And after Kharkiv?

Will the rest of the invasion, once the former Ukrainian capital be taken, be a piece of cake? Not at all: what we have seen is only the appetizer, even if already of indefinite duration and with a mortality among the Russian military of more than ten years of Soviet invasion of Afghanistan. Aside from the relative ease of advance into the uninhabited countryside, any major city will carry the same risks and costs as Kharkiv and will require a proportionate effort.

Once they arrive in Kiev, they will find a city with an area, an orography and a number of residents comparable to those of Rome (as well as many important UNESCO sites that will make every offensive look like an ISIS operation in Palmyra) and , to take it, they will have to field a force and expect costs of at least three times the size of what was done to conquer Kharkiv.

Going west of the Dnieper, taking control of each inhabited center will make Kharkiv's huge and inhumane bloodbath and Kiev's even scarier and more devastating than a bike ride to a public park in Zurich - paraphrasing official dispatches. Germans from the Stalingrad front, we could say that the Russian army - fighting house to house - will have to employ hundreds of troops in a single day to conquer ... the living room of a house and hope to spread ... between the kitchen and the bedrooms on the following day. Then, having arrived in the cities on both sides of the Carpathians, between Lviv, Uzhhorod, Ternopil and Ivano-Frankivsk, they can only use the "Katyn method" to tame the rebel populations: a blow to the head and down into a mass grave .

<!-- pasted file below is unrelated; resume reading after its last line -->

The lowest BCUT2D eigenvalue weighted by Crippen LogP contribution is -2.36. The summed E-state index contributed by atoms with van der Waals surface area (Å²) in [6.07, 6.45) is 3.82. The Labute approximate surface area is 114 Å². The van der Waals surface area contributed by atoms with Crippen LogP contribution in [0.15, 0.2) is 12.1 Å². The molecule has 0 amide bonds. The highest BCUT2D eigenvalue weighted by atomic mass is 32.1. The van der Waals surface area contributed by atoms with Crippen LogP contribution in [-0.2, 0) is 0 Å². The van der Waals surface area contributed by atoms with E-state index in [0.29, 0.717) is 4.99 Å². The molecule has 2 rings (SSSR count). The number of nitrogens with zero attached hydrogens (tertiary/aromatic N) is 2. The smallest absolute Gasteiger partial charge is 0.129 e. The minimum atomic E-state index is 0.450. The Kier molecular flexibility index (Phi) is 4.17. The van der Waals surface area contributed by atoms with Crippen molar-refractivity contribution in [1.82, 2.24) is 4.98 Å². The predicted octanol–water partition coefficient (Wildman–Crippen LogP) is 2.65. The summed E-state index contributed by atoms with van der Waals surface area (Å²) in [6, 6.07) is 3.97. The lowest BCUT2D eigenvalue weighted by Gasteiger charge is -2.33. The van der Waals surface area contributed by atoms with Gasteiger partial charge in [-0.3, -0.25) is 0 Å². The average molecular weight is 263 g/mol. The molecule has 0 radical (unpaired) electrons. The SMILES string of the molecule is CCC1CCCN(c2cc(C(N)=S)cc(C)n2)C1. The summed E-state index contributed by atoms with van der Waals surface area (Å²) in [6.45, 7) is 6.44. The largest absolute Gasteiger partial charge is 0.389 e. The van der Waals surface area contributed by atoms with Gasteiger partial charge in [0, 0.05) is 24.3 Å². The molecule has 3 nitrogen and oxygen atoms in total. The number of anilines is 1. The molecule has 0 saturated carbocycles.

But the worst is yet to come ...

If all this sounds frightening to you, consider, in conclusion, that the Russian-Ukrainian war will be the first case of an invasion of a country that has renounced nuclear weapons - a very bad choice! - and which is equipped with atomic power plants. One of these is located in Zaporizhzhia, not far from occupied Crimea and the foreseeable wave of Russian attack from the South and is the largest in Europe. I leave you with this image: the forces of the two countries intent on fighting between reactors and plutonium deposits in Zaporizhzhia or in Kiev or perhaps around the Chernobyl sarcophagus ...

1 In the sense of power of Eurasia

Photo: MoD Ukraine / Dmitry Sleduk